The first time I ever listened to a podcast, I was 12 years old. My parents, brother, and I were driving through towering pine trees on the way to my father’s hometown of Burlington, Vermont for vacation. My brother had just graduated from Arizona State University, and to me he was completely cosmopolitan, always recommending cool, sophisticated shows, music, and restaurants. That day, he turned on an episode of This American Life, and from there, I was hooked on podcasts. I never expected that ten years later I would be the director of two of my own podcast series before even graduating college, but somehow, here I am. And it seems appropriate that the podcast I’ve been working on for the past two years at The Drag is about a road trip.
Other college seniors have their theses to show for their years of hard work. I didn’t write a thesis, but I do have 35: five episodes made up of 92 pages of scripts, nearly thirty interviews, and two and a half hours of audio. When I started this project as a junior, it didn’t quite feel possible. I had worked one semester at a local radio station where I made approximately three five-minute stories, but other than that, most of my journalism experience was writing for print. All I really had was an intense passion for podcasts. Luckily, Robert Quigley believed in that passion, and The Drag became the perfect environment for me to hone my reporting, storytelling, and editing skills. I never thought I would get a journalism job where I could write about the history of drag performance or the silly statues off highway exits, but that’s audio journalism for you. Podcasts allow me to learn and teach others about whatever interests me about the world. It scratches my creative itch in a way covering student government for the college newspaper never did (sorry, DT.)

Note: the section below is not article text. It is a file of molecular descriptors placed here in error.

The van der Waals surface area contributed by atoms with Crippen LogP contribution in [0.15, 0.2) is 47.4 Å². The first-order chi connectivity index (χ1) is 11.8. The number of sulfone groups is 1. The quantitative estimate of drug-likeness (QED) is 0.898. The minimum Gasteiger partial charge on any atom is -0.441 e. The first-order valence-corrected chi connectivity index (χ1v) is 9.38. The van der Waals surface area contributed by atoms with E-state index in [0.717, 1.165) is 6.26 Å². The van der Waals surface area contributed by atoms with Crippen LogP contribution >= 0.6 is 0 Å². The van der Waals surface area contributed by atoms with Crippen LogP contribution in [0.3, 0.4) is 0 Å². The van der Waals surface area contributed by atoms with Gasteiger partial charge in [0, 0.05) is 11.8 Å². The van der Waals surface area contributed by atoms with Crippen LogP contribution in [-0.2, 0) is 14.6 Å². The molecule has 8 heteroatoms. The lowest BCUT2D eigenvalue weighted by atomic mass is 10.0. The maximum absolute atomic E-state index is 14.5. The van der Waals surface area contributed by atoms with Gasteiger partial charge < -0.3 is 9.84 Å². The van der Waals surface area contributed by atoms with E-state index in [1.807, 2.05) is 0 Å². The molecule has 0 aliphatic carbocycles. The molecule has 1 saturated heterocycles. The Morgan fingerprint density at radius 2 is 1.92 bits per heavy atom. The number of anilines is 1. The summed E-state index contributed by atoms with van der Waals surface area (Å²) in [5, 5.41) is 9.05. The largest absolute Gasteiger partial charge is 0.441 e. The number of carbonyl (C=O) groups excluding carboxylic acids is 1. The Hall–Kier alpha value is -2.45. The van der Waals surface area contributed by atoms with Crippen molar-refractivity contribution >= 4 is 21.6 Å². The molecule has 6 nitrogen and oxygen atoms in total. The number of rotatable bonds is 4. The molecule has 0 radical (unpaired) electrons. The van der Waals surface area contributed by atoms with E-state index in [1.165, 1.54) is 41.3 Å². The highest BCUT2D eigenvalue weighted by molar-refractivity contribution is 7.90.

Now that I’m graduating, I don’t quite know where I’m headed. The podcast industry is still developing — it’s a bit like the Wild West. My future may be unclear, but with The Drag in my past, I know I’ll get where I need to go. Thank you to every single one of my coworkers and all of the capstone students who I worked with. You’re all extremely talented and supportive. 35 and Request Pending couldn’t have happened without each and every one of you. When I look back on my time in college, I won’t remember my 8 a.m. lectures or late nights at the library. I’ll remember afternoons in the recording booth, Wednesday nights in the fish bowl, and the celebratory messages over Slack whenever a new episode gets released. I’ll remember The Drag.